About five minutes after I confirmed the Box folder syncing worked, I set up Google Drive. I had been running Drive off my NAS, which did not allow for much configurability. But running the app on the server iMac and being able to selectively sync from the cloud, then mirroring those files over to the primary iMac through BitTorrent Sync had me using Google Drive hourly instead of weekly.
For completeness sake, I turned around and mirrored my Dropbox folder from the primary iMac over to the server iMac. Sure, I could run the desktop app over on the server iMac without any trouble, but BitTorrent Sync makes it so easy just to mirror them… why not set it up?
When BitTorrent Sync was announced, I thought of the obvious uses for it–sharing files with friends or family straight from my home computer–but letting it run in the background and enhance the usability of my home network seems far more essential to my day to day. I can find ways of sending files to people, but I was never able to have live Google Drive and Box folders on my primary computer without running the desktop apps.
Trying Sync out with Hazel
One of the other apps I use to automate processes–this one is Mac-specific, sorry–is Hazel (from NoodleSoft). You set rules, Hazel acts on them. Move a file, add a photo to iPhoto, open a text document created in the last five minutes (I do this one sometimes so when I write something on my iPad, it is up and waiting for me when I get home), lots and lots of things. Except there is something clunky when Hazel moves a file across machines or to a slower external drive. Things can often go wrong and there are a lot of places where something can go wrong–troubleshooting it becomes a hassle.
I am always moving files from my primary iMac to the server iMac. Whether they are for streaming through the LAN–the server iMac has an iTunes library consisting of both mine and my wife’s–or just a file for being archived, it is a daily thing.
After my successes with the cloud storage folders, I wondered if BitTorrent Sync could somehow make things easier. It does not require one computer to mount another’s drives or folders, it just works when it sees both desktop apps running. Less clutter.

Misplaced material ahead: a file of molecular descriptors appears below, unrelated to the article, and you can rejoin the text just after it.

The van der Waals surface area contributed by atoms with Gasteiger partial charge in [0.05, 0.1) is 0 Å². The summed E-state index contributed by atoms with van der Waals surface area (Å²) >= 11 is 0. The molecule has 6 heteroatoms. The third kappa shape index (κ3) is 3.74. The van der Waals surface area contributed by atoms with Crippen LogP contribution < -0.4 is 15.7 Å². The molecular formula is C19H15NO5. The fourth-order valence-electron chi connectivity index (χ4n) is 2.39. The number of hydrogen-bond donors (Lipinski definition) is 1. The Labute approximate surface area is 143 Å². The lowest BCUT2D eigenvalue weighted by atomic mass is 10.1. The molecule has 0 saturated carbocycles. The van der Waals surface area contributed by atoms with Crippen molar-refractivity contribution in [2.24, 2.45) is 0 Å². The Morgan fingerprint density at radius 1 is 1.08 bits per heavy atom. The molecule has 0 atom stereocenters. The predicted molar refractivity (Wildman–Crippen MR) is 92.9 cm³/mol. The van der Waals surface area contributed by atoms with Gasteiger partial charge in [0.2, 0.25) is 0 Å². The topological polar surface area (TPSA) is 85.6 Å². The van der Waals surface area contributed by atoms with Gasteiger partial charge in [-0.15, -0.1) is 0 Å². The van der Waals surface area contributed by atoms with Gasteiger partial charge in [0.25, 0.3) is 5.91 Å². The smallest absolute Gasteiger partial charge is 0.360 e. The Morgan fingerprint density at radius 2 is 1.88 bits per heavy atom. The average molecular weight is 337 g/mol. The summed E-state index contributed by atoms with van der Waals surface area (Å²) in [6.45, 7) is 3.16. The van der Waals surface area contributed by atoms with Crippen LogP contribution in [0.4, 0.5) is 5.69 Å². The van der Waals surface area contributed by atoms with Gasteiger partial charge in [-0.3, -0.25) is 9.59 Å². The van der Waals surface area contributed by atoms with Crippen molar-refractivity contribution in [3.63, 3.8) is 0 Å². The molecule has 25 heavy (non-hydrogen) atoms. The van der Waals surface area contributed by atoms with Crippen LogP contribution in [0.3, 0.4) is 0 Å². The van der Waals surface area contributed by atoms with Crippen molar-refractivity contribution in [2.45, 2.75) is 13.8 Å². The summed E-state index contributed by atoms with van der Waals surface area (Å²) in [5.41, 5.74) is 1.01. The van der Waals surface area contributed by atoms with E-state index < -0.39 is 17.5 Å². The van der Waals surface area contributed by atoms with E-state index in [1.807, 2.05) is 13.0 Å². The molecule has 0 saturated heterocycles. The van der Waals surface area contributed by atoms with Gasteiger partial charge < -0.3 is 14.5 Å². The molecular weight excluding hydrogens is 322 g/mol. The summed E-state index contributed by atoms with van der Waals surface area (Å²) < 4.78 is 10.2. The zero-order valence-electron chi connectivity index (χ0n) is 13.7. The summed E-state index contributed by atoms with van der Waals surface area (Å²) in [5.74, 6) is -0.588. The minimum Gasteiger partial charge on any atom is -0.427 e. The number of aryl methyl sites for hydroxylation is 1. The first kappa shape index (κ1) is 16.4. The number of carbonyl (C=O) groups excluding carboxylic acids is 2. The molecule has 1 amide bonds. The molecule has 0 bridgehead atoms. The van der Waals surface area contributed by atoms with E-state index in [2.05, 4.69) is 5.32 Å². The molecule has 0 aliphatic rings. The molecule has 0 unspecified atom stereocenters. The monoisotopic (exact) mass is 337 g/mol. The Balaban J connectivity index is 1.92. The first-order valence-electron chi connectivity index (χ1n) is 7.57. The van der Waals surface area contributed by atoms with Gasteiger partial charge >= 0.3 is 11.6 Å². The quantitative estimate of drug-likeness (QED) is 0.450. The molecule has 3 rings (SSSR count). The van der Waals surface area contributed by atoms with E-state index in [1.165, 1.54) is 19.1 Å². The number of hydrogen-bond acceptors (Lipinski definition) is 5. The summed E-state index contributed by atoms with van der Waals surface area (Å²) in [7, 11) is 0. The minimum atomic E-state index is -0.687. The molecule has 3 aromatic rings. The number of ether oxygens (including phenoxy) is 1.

With the latest OSX update, Apple introduced named tagging. They have had color tagging for many a year, but they tried momentarily to push the idea of using tags for sorting one’s files. I have no idea if the revolution has occurred, but I realized I could I use precise tags on my primary iMac to automatically move the files and sort them on my server iMac.
I take a file, apply a tag, Hazel moves that file based on the tag or filename to a working folder. Again, less clutter. BitTorrent Sync mirrors that working folder over to the server iMac, where its Hazel install sees the tag or filename and moves it to the appropriate folder. All without me having to mount the other computer and manually drop and drag.
BitTorrent Sync is a subtly powerful application with a lot of uses; I think of a new one every couple days.
Strangely enough, I have yet to use BitTorrent Sync for its most obvious application–letting someone else have access to a folder of files on my computer. One of these days…
Andrew Wickliffe has been concerned with automating computer tasks for almost twenty years, both professionally and personally. He maintains two blogs and two podcasts, all of which rely heavily on automation for the little stuff. You can find him here on Twitter.